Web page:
Deakin University
Browse

File(s) not publicly available

The impact of lactate-buffered high-volume hemofiltration on acid-base balance

journal contribution
posted on 2003-07-01, 00:00 authored by L Cole, R Bellomo, Ian BaldwinIan Baldwin, M Hayhoe, C Ronco
Objective: To evaluate the effect of high-volume hemofiltration (HVHF) with lactate-buffered replacement fluids on acid-base balance. Design: Randomized crossover study. Setting: Intensive Care Unit of Tertiary Medical Center. Participants: Ten patients with septic shock and acute renal failure. Interventions: Random allocation to 8 h of isovolemic high-volume hemofiltration (ultrafiltration rate: 6 1/h) or 8 h of isovolemic continuous venovenous hemofiltration (ultrafiltration rate: 1 1/h) with lactate-buffered replacement fluid with subsequent crossover. Measurements and results: We measured blood gases, electrolytes, albumin, and lactate concentrations and completed quantitative biophysical analysis of acid-base balance changes. Before high-volume hemofiltration, patients had a slight metabolic alkalosis [pH: 7.42; base excess (BE) 2.4 mEq/1] despite hyperlactatemia (lactate: 2.51 mmol/1). After 2 h of high-volume hemofiltration, the mean lactate concentration increased to 7.30 mmol/1 (p=0.0001). However, a decrease in chloride, strong ion difference effective, and strong ion gap (SIG) compensated for the effect of iatrogenic hyperlactatemia so that the pH only decreased to 7.39 (p=0.05) and the BE to -0.15 (p=0.001). After 6 h, despite persistent hyperlactatemia (7 mmol/1), the pH had returned to 7.42 and the BE to 2.45 mEq/1. These changes remained essentially stable at 8 h. Similar but less intense changes occurred during continuous venovenous hemofiltration. Conclusions: HVHF with lactate-buffered replacement fluids induces iatrogenic hyperlactatemia. However, such hyperlactatemia only has a mild and transient acidifying effect. A decrease in chloride and strong ion difference effective and the removal of unmeasured anions all rapidly compensate for this effect.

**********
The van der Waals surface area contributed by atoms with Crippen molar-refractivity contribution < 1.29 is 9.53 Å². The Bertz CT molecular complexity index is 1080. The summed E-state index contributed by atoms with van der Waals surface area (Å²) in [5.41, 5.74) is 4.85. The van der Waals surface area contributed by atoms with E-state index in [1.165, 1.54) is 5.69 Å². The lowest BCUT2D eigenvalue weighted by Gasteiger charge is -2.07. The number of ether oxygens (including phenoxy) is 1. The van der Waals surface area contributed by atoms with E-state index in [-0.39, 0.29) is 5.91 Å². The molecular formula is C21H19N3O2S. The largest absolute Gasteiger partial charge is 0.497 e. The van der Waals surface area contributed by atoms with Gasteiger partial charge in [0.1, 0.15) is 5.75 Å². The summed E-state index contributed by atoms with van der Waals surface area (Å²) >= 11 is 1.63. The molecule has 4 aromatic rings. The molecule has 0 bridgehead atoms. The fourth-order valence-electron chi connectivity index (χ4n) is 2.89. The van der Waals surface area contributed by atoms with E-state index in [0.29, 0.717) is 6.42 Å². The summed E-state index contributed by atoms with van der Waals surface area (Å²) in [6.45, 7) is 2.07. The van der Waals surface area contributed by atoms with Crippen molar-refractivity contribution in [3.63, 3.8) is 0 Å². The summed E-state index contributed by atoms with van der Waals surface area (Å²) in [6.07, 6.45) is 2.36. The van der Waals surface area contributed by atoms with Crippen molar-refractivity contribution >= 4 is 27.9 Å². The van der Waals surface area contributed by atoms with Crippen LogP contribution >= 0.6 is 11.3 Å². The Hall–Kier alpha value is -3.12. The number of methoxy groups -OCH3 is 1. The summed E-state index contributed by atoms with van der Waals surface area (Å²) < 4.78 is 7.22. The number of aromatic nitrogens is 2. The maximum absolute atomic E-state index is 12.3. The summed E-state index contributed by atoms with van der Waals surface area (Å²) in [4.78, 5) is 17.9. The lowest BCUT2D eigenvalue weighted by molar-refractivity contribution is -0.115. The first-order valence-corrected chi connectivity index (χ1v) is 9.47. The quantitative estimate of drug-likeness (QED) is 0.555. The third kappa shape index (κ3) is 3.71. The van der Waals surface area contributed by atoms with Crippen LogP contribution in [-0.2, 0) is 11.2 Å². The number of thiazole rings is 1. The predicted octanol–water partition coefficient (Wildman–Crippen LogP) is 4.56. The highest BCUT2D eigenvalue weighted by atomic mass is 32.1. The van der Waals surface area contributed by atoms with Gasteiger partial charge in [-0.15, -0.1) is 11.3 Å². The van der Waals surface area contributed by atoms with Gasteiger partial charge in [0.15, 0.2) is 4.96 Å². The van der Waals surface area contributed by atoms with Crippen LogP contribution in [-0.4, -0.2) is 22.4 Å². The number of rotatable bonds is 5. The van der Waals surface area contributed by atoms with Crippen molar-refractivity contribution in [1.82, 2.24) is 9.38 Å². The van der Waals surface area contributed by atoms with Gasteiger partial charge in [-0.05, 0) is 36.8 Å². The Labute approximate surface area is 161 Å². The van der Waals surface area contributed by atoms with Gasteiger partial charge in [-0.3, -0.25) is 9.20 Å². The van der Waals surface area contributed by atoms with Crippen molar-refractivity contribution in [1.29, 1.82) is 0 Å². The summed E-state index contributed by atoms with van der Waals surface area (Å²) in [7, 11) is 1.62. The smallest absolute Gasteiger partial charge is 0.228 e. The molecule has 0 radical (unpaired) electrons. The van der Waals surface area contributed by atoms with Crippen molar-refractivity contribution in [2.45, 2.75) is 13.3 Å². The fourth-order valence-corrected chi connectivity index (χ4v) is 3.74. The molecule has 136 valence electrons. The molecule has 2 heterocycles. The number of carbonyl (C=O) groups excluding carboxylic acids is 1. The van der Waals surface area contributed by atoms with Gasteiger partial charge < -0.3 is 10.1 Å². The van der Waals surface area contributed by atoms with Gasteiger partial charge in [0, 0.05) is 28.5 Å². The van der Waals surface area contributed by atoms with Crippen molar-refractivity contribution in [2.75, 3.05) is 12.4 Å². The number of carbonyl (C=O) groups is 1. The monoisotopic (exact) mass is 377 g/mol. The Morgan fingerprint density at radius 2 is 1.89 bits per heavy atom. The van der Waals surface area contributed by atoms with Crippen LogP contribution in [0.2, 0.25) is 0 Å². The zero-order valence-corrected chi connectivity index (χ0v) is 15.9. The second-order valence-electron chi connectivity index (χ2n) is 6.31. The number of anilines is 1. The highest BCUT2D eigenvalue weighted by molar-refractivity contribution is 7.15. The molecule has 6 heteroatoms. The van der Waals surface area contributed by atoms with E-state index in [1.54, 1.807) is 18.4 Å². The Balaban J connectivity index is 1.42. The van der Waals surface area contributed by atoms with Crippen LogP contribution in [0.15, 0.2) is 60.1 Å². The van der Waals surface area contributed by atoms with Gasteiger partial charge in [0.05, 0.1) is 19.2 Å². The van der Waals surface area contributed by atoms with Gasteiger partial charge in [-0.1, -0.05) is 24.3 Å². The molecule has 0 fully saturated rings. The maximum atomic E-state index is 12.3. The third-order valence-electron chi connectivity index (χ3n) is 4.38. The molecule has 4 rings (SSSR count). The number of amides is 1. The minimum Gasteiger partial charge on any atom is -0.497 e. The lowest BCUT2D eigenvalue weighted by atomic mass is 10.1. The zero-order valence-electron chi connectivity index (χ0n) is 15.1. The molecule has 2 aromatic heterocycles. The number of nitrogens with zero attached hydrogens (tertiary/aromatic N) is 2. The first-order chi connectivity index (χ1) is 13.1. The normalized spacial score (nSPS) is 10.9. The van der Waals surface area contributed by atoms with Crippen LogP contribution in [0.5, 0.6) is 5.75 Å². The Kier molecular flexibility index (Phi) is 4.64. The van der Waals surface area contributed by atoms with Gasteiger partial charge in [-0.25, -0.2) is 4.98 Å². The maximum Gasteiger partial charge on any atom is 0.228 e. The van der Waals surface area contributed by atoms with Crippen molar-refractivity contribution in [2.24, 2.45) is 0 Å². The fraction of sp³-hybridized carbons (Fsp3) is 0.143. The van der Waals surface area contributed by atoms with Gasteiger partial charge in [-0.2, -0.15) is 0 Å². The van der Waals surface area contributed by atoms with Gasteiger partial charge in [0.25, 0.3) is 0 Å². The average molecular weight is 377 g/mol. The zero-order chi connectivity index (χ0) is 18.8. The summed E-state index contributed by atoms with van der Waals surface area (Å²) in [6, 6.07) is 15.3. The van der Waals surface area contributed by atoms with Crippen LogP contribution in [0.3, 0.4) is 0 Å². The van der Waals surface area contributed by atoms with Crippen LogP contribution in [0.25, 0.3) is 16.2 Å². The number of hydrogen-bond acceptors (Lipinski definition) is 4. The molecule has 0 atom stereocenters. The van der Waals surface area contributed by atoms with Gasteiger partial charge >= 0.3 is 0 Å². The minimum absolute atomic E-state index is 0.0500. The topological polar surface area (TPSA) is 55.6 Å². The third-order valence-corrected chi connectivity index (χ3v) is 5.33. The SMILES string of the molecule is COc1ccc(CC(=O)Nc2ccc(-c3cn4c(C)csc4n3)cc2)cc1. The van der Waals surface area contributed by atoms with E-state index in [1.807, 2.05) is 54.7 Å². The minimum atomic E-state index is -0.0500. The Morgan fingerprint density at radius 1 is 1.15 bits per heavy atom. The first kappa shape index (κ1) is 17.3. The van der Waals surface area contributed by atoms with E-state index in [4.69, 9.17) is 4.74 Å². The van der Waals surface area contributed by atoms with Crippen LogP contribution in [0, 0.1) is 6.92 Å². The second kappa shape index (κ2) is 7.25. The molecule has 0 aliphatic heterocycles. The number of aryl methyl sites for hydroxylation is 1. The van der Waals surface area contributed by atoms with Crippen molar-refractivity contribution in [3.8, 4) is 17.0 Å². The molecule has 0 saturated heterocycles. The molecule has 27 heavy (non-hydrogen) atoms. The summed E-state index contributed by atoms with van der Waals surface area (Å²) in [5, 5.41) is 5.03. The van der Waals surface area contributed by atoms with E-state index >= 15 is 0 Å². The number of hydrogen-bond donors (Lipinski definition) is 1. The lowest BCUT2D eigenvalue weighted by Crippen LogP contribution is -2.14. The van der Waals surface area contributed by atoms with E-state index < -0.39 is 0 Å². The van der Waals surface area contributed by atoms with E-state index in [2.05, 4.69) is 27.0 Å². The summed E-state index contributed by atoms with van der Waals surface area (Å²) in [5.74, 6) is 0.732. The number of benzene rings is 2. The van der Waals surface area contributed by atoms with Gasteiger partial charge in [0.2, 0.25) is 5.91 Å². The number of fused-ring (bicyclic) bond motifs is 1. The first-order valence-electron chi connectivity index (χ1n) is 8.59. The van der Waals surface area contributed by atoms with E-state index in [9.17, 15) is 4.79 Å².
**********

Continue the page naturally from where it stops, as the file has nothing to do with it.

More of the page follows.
History

Journal

Intensive Care Medicine

Volume

29

Issue

7

Pagination

1113 - 1120

ISSN

0342-4642

Usage metrics

    Research Publications

    Categories

    No categories selected

    Keywords

    Exports

    RefWorks
    BibTeX
    Ref. manager
    Endnote
    DataCite
    NLM
    DC